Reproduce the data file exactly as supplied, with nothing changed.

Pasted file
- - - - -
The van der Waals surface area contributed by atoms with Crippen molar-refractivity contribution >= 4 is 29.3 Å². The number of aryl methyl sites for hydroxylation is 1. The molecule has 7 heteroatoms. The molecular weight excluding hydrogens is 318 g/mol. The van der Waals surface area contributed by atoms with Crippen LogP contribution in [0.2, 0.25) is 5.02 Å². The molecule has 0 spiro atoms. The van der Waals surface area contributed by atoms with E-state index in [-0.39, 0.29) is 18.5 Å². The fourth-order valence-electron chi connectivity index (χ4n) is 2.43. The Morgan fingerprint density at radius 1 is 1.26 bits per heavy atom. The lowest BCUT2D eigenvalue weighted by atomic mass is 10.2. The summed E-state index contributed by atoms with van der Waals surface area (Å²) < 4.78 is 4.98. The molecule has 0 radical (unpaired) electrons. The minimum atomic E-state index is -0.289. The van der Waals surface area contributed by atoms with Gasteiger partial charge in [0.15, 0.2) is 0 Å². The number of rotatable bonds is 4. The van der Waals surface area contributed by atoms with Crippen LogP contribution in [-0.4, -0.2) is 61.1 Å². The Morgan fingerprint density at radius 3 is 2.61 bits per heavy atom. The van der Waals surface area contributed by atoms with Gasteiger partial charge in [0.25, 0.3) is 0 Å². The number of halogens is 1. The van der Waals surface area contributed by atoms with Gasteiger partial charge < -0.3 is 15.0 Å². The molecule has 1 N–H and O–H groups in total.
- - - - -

The van der Waals surface area contributed by atoms with Crippen molar-refractivity contribution >= 4 is 29.3 Å². The number of aryl methyl sites for hydroxylation is 1. The molecule has 7 heteroatoms. The molecular weight excluding hydrogens is 318 g/mol. The van der Waals surface area contributed by atoms with Crippen LogP contribution in [0.2, 0.25) is 5.02 Å². The molecule has 0 spiro atoms. The van der Waals surface area contributed by atoms with E-state index in [-0.39, 0.29) is 18.5 Å². The fourth-order valence-electron chi connectivity index (χ4n) is 2.43. The Morgan fingerprint density at radius 1 is 1.26 bits per heavy atom. The lowest BCUT2D eigenvalue weighted by atomic mass is 10.2. The summed E-state index contributed by atoms with van der Waals surface area (Å²) < 4.78 is 4.98. The molecule has 0 radical (unpaired) electrons. The minimum atomic E-state index is -0.289. The van der Waals surface area contributed by atoms with Gasteiger partial charge in [0.15, 0.2) is 0 Å². The number of rotatable bonds is 4. The van der Waals surface area contributed by atoms with Crippen LogP contribution in [-0.4, -0.2) is 61.1 Å². The Morgan fingerprint density at radius 3 is 2.61 bits per heavy atom. The van der Waals surface area contributed by atoms with Gasteiger partial charge in [0.25, 0.3) is 0 Å². The number of halogens is 1. The van der Waals surface area contributed by atoms with Gasteiger partial charge < -0.3 is 15.0 Å². The molecule has 1 N–H and O–H groups in total.